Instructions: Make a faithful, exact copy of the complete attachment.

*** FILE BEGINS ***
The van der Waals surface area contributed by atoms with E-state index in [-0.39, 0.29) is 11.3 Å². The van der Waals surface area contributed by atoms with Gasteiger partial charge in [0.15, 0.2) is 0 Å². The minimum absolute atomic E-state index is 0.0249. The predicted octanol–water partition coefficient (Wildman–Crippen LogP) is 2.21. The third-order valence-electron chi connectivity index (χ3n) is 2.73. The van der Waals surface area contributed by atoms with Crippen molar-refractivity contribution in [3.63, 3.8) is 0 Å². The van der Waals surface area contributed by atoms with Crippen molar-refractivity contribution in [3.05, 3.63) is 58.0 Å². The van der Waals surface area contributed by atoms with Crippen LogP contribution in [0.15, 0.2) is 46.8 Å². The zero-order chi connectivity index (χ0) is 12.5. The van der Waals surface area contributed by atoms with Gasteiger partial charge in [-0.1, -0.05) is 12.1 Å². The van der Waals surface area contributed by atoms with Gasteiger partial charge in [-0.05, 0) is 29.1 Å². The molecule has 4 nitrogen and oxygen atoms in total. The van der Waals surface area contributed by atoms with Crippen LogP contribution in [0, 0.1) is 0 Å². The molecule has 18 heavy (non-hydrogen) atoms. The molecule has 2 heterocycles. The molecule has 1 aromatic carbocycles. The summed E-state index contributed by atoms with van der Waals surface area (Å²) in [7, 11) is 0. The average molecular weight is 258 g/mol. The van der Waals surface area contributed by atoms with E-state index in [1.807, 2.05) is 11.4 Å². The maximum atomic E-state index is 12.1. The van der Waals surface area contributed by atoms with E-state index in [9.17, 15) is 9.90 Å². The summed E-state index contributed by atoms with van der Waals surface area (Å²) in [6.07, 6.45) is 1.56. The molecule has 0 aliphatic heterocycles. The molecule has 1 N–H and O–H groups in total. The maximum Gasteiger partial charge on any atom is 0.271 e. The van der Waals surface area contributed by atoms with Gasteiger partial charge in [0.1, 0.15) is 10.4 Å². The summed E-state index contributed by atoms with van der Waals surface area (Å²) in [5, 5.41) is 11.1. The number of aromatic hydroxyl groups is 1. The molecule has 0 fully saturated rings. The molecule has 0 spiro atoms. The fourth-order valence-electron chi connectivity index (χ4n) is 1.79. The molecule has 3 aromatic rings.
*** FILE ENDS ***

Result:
The van der Waals surface area contributed by atoms with E-state index in [-0.39, 0.29) is 11.3 Å². The van der Waals surface area contributed by atoms with Gasteiger partial charge in [0.15, 0.2) is 0 Å². The minimum absolute atomic E-state index is 0.0249. The predicted octanol–water partition coefficient (Wildman–Crippen LogP) is 2.21. The third-order valence-electron chi connectivity index (χ3n) is 2.73. The van der Waals surface area contributed by atoms with Crippen molar-refractivity contribution in [3.63, 3.8) is 0 Å². The van der Waals surface area contributed by atoms with Crippen molar-refractivity contribution in [3.05, 3.63) is 58.0 Å². The van der Waals surface area contributed by atoms with Crippen LogP contribution in [0.15, 0.2) is 46.8 Å². The zero-order chi connectivity index (χ0) is 12.5. The van der Waals surface area contributed by atoms with Gasteiger partial charge in [-0.1, -0.05) is 12.1 Å². The van der Waals surface area contributed by atoms with Gasteiger partial charge in [-0.05, 0) is 29.1 Å². The molecule has 4 nitrogen and oxygen atoms in total. The van der Waals surface area contributed by atoms with Crippen LogP contribution in [0, 0.1) is 0 Å². The molecule has 18 heavy (non-hydrogen) atoms. The molecule has 2 heterocycles. The molecule has 1 aromatic carbocycles. The summed E-state index contributed by atoms with van der Waals surface area (Å²) in [7, 11) is 0. The average molecular weight is 258 g/mol. The van der Waals surface area contributed by atoms with E-state index in [1.807, 2.05) is 11.4 Å². The maximum atomic E-state index is 12.1. The van der Waals surface area contributed by atoms with E-state index in [9.17, 15) is 9.90 Å². The summed E-state index contributed by atoms with van der Waals surface area (Å²) in [6.07, 6.45) is 1.56. The molecule has 0 aliphatic heterocycles. The molecule has 1 N–H and O–H groups in total. The maximum Gasteiger partial charge on any atom is 0.271 e. The van der Waals surface area contributed by atoms with Gasteiger partial charge in [0.1, 0.15) is 10.4 Å². The summed E-state index contributed by atoms with van der Waals surface area (Å²) in [5, 5.41) is 11.1. The number of aromatic hydroxyl groups is 1. The molecule has 0 fully saturated rings. The molecule has 0 spiro atoms. The fourth-order valence-electron chi connectivity index (χ4n) is 1.79. The molecule has 3 aromatic rings.